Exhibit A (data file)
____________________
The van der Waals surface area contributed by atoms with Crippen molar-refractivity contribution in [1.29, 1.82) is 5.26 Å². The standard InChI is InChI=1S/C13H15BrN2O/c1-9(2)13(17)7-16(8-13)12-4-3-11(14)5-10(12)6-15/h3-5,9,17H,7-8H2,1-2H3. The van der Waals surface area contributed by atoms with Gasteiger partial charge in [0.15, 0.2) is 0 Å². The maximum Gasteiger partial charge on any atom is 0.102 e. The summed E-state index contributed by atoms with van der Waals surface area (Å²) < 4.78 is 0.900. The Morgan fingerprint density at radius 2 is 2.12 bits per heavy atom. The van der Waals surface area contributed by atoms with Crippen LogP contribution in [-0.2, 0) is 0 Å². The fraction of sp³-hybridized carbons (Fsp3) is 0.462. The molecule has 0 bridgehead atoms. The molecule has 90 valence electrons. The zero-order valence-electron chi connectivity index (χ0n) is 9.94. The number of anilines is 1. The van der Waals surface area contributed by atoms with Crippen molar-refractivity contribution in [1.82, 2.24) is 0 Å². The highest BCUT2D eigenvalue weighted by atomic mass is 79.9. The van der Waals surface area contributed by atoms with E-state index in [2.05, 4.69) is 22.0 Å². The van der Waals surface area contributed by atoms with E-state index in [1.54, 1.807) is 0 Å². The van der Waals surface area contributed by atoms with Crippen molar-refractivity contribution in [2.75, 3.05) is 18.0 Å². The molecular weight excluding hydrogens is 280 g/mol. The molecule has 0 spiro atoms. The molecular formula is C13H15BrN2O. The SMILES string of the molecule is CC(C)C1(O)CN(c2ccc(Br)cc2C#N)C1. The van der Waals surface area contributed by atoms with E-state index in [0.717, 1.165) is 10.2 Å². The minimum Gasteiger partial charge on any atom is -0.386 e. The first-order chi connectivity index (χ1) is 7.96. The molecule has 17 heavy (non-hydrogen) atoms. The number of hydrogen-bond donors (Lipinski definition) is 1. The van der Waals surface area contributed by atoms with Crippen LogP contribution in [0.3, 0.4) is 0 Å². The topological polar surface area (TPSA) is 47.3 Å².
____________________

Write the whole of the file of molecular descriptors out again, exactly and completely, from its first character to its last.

The van der Waals surface area contributed by atoms with Crippen molar-refractivity contribution in [1.29, 1.82) is 5.26 Å². The standard InChI is InChI=1S/C13H15BrN2O/c1-9(2)13(17)7-16(8-13)12-4-3-11(14)5-10(12)6-15/h3-5,9,17H,7-8H2,1-2H3. The van der Waals surface area contributed by atoms with Gasteiger partial charge in [0.15, 0.2) is 0 Å². The maximum Gasteiger partial charge on any atom is 0.102 e. The summed E-state index contributed by atoms with van der Waals surface area (Å²) < 4.78 is 0.900. The Morgan fingerprint density at radius 2 is 2.12 bits per heavy atom. The van der Waals surface area contributed by atoms with Crippen LogP contribution in [-0.2, 0) is 0 Å². The fraction of sp³-hybridized carbons (Fsp3) is 0.462. The molecule has 0 bridgehead atoms. The molecule has 90 valence electrons. The zero-order valence-electron chi connectivity index (χ0n) is 9.94. The number of anilines is 1. The van der Waals surface area contributed by atoms with Crippen molar-refractivity contribution in [1.82, 2.24) is 0 Å². The highest BCUT2D eigenvalue weighted by atomic mass is 79.9. The van der Waals surface area contributed by atoms with E-state index in [2.05, 4.69) is 22.0 Å². The van der Waals surface area contributed by atoms with E-state index in [1.54, 1.807) is 0 Å². The van der Waals surface area contributed by atoms with Crippen molar-refractivity contribution in [2.75, 3.05) is 18.0 Å². The molecular weight excluding hydrogens is 280 g/mol. The molecule has 0 spiro atoms. The molecular formula is C13H15BrN2O. The SMILES string of the molecule is CC(C)C1(O)CN(c2ccc(Br)cc2C#N)C1. The van der Waals surface area contributed by atoms with E-state index in [0.717, 1.165) is 10.2 Å². The minimum Gasteiger partial charge on any atom is -0.386 e. The first-order chi connectivity index (χ1) is 7.96. The molecule has 17 heavy (non-hydrogen) atoms. The number of hydrogen-bond donors (Lipinski definition) is 1. The van der Waals surface area contributed by atoms with Crippen LogP contribution in [0.3, 0.4) is 0 Å². The topological polar surface area (TPSA) is 47.3 Å².